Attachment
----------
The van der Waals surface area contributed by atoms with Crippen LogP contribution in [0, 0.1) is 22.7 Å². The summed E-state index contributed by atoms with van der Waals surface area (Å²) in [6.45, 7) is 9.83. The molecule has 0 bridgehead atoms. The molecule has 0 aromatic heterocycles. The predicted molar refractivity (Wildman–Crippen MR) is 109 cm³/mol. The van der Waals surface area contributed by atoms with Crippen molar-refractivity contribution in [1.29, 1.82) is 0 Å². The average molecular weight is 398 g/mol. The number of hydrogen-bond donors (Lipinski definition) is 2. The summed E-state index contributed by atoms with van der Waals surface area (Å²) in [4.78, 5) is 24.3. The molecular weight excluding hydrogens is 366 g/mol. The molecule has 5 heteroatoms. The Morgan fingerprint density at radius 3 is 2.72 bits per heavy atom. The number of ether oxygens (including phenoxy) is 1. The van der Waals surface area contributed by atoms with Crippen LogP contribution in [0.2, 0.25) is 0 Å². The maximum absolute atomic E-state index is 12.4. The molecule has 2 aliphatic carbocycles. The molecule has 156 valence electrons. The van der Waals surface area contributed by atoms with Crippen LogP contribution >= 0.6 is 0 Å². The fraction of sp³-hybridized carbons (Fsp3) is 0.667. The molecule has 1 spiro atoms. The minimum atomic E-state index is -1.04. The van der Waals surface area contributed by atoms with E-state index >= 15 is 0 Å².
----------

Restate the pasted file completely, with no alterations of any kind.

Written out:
The van der Waals surface area contributed by atoms with Crippen LogP contribution in [0, 0.1) is 22.7 Å². The summed E-state index contributed by atoms with van der Waals surface area (Å²) in [6.45, 7) is 9.83. The molecule has 0 bridgehead atoms. The molecule has 0 aromatic heterocycles. The predicted molar refractivity (Wildman–Crippen MR) is 109 cm³/mol. The van der Waals surface area contributed by atoms with Crippen molar-refractivity contribution in [1.29, 1.82) is 0 Å². The average molecular weight is 398 g/mol. The number of hydrogen-bond donors (Lipinski definition) is 2. The summed E-state index contributed by atoms with van der Waals surface area (Å²) in [4.78, 5) is 24.3. The molecular weight excluding hydrogens is 366 g/mol. The molecule has 5 heteroatoms. The Morgan fingerprint density at radius 3 is 2.72 bits per heavy atom. The number of ether oxygens (including phenoxy) is 1. The van der Waals surface area contributed by atoms with Crippen LogP contribution in [0.2, 0.25) is 0 Å². The maximum absolute atomic E-state index is 12.4. The molecule has 2 aliphatic carbocycles. The molecule has 156 valence electrons. The van der Waals surface area contributed by atoms with Crippen LogP contribution >= 0.6 is 0 Å². The fraction of sp³-hybridized carbons (Fsp3) is 0.667. The molecule has 1 spiro atoms. The minimum atomic E-state index is -1.04. The van der Waals surface area contributed by atoms with E-state index >= 15 is 0 Å².